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14.1: Refresh to Prepare

  • Page ID
    22144
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    We are heading into a whole new territory now! In the first part of this book, we looked at how to describe data with the measures of central tendency (mean, median, and mode), the measure of variability (standard deviation), and graphing. Then in the second part of this book, we looked at using inferential statistics to compare means with t-tests and ANOVAs. That’s a short sentence to describe all that you learned in that second section!

    Exercise \(\PageIndex{1}\)

    What kind of variables can we calculate a mean from: Quantitative or Qualitative?

    Answer

    Means can only be calculated for quantitative variables.

    Now, we are leaving means behind, and focusing on relationships between variables.

    But before we do that, let’s make sure that we remember the difference between qualitative and quantitative variables.

    Exercise \(\PageIndex{2}\)

    What type of variable is each of the following: Quantitative or Qualitative?

    1. Major in college
    2. Age
    3. Gender
    4. Test scores (in points)
    5. Ounces of vodka
    Answer
    1. Major is qualitative (named categories or groups)
    2. Age is quantitative (number)
    3. Gender is qualitative (named categories or groups)
    4. Test scores (in points) is quantitative (number)
    5. Ounces of vodka is quantitative (number)

    In this section of the textbook, we are going to focus on health. If we wanted to compare the nutritional value of different food items at different fast food restaurants, we could run a variety of statistical analyses.

    As a reminder, a t-test has one quantitative variable (DV) and one qualitative variable with two levels (IV).

    Example \(\PageIndex{1}\)

    If we wanted to compare the average calories for cheeseburgers from different two different fast food restaurants:

    1. What is the quantitative DV? In other words, what is being measured?
    2. What is the IV and its two levels? The IV levels are the qualitative groups.

    Solution

    1. The DV would be the average calories for the cheeseburgers. Calories are numeric, so they are quantitative.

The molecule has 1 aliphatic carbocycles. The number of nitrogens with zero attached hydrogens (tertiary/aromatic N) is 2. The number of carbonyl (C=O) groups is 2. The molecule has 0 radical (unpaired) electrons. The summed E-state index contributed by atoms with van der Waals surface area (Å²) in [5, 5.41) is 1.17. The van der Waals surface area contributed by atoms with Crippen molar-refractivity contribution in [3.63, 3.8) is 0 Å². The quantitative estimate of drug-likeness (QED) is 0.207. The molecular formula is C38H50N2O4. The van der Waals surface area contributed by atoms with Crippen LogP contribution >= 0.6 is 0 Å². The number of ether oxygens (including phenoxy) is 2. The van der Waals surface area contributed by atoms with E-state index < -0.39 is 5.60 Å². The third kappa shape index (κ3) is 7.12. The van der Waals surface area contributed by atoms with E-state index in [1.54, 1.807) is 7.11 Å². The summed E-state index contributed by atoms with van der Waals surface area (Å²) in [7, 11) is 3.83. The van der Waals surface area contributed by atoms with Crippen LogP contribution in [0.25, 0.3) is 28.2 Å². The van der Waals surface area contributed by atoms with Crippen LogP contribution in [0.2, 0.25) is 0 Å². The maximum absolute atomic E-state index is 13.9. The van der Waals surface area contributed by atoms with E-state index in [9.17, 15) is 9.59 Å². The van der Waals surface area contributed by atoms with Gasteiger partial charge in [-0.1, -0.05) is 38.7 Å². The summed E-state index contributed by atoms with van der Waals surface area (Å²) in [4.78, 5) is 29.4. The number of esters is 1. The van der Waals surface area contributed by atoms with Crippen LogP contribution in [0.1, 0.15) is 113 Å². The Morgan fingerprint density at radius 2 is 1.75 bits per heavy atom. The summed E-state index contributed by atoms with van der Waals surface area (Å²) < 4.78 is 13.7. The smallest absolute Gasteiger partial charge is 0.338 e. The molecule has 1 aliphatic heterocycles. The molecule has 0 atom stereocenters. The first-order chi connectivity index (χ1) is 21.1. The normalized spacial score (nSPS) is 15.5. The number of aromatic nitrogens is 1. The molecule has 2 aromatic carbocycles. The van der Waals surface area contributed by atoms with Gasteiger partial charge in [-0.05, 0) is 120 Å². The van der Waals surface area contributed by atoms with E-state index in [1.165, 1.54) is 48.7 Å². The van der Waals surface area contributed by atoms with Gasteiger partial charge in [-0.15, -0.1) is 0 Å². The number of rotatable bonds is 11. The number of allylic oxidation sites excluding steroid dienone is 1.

2. The IV is the two different restaurants.

    An ANOVA also has one quantitative variable and one (or more) qualitative variables.

    Example \(\PageIndex{2}\)

    If we wanted to compare the average calories for three or more types of food (cheeseburger, chicken sandwich, salad) from one fast food restaurant:

    1. What is the quantitative DV? In other words, what is being measured?
    2. What is the IV and its levels? The IV levels are the qualitative groups.

    Solution

    1. The DV would be the average calories for the cheeseburgers. Calories are numeric, so they are quantitative.
    2. The IV is the different types of food, with the levels being cheeseburger, chicken sandwich, or salad.

    (Or more...)

    Exercise \(\PageIndex{3}\)

    If we wanted to compare the average calories for three or more types of food (cheeseburger, chicken sandwich, salad) from two different fast food restaurants:

    1. What is the quantitative DV? In other words, what is being measured?
    2. What is one of the IVs and its levels? The IV levels are the qualitative groups.
    3. What is one of the IVs and its levels? The IV levels are the qualitative groups.
    4. What kind of factorial design would that be? 2x2? 2x3? 2x2x2? Something else?
    Answer
    1. The DV would be the average calories for the cheeseburgers. Calories are numeric, so they are quantitative.
    2. One IV is type of food, and the levels are cheeseburger, chicken sandwich, or salad. These are all qualitatively different foods, which are different categories.
    3. Another IV is the restaurant, with two different restaurants being the two levels.
    4. 2x3: Restaurant (2 levels) by Food Type (Cheeseburger, Chicken Sandwich, or Salad)

    In this chapter, we will analyze scenarios in which we have only two quantitative variables. Although we could look at the means of each different variable, it doesn’t really make sense to compare differences in means of two different variables. For example, let’s say that our two variables were cheeseburger calories and cheeseburger price. We could find the average calories of all of the cheeseburger was 350 calories, and the average prices was $4.49. Without doing any statistical analyses, I can say that 350 is higher than 4.49, so comparing means doesn’t give us any useful information when we have two quantitative variables. Remember way back in the section on IVs and DVs when we talked about IVs being predictors and DVs being outcomes? The IV is the predictor that we think is what we causes the outcome, which is the DV.

    This is still true with two quantitative variables. We can predict that the IV of calories predicts the outcome (DV) of cost. We can use inferential statistics to test is if prices go up when calories go up. Thus, the research question changes from “Are these means from different populations?” to something more like, “Do these numbers vary together?” We follow the Null Hypothesis Significance Testing process that we’ve been doing:

    1. Step 1: State the Hypotheses
    2. Step 2: Find the Critical Values
    3. Step 3: Compute the Test Statistic
    4. Step 4: Make the Decision, then report the results!

    Now that you’ve been refreshed, let’s move on to our next statistical analysis: Pearson’s Correlation


    This page titled 14.1: Refresh to Prepare is shared under a CC BY-SA 4.0 license and was authored, remixed, and/or curated by Michelle Oja.

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